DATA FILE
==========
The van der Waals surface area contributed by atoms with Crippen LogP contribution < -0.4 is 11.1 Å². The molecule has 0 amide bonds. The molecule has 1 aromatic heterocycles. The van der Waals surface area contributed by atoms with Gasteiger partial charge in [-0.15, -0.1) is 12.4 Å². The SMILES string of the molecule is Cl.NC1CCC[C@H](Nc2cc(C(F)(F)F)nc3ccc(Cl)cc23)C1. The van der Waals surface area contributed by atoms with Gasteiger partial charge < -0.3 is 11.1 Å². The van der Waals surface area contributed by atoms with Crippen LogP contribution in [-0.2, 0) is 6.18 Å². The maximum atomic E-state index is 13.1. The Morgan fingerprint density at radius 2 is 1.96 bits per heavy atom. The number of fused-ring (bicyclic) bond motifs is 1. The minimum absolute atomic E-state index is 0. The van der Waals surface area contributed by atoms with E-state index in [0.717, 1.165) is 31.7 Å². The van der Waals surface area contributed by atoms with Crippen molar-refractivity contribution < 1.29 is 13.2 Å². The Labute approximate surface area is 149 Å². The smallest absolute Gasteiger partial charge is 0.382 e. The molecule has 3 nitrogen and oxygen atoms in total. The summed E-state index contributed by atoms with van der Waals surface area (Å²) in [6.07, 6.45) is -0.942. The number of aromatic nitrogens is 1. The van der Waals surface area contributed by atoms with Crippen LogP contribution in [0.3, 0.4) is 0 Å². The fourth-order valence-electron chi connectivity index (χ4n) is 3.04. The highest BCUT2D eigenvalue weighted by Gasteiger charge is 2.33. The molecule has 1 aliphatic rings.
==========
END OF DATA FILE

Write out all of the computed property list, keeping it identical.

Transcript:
The van der Waals surface area contributed by atoms with Crippen LogP contribution < -0.4 is 11.1 Å². The molecule has 0 amide bonds. The molecule has 1 aromatic heterocycles. The van der Waals surface area contributed by atoms with Gasteiger partial charge in [-0.15, -0.1) is 12.4 Å². The SMILES string of the molecule is Cl.NC1CCC[C@H](Nc2cc(C(F)(F)F)nc3ccc(Cl)cc23)C1. The van der Waals surface area contributed by atoms with Gasteiger partial charge < -0.3 is 11.1 Å². The van der Waals surface area contributed by atoms with Crippen LogP contribution in [-0.2, 0) is 6.18 Å². The maximum atomic E-state index is 13.1. The Morgan fingerprint density at radius 2 is 1.96 bits per heavy atom. The number of fused-ring (bicyclic) bond motifs is 1. The minimum absolute atomic E-state index is 0. The van der Waals surface area contributed by atoms with E-state index in [0.717, 1.165) is 31.7 Å². The van der Waals surface area contributed by atoms with Crippen molar-refractivity contribution < 1.29 is 13.2 Å². The Labute approximate surface area is 149 Å². The smallest absolute Gasteiger partial charge is 0.382 e. The molecule has 3 nitrogen and oxygen atoms in total. The summed E-state index contributed by atoms with van der Waals surface area (Å²) in [6.07, 6.45) is -0.942. The number of aromatic nitrogens is 1. The van der Waals surface area contributed by atoms with Crippen LogP contribution in [0.3, 0.4) is 0 Å². The fourth-order valence-electron chi connectivity index (χ4n) is 3.04. The highest BCUT2D eigenvalue weighted by Gasteiger charge is 2.33. The molecule has 1 aliphatic rings.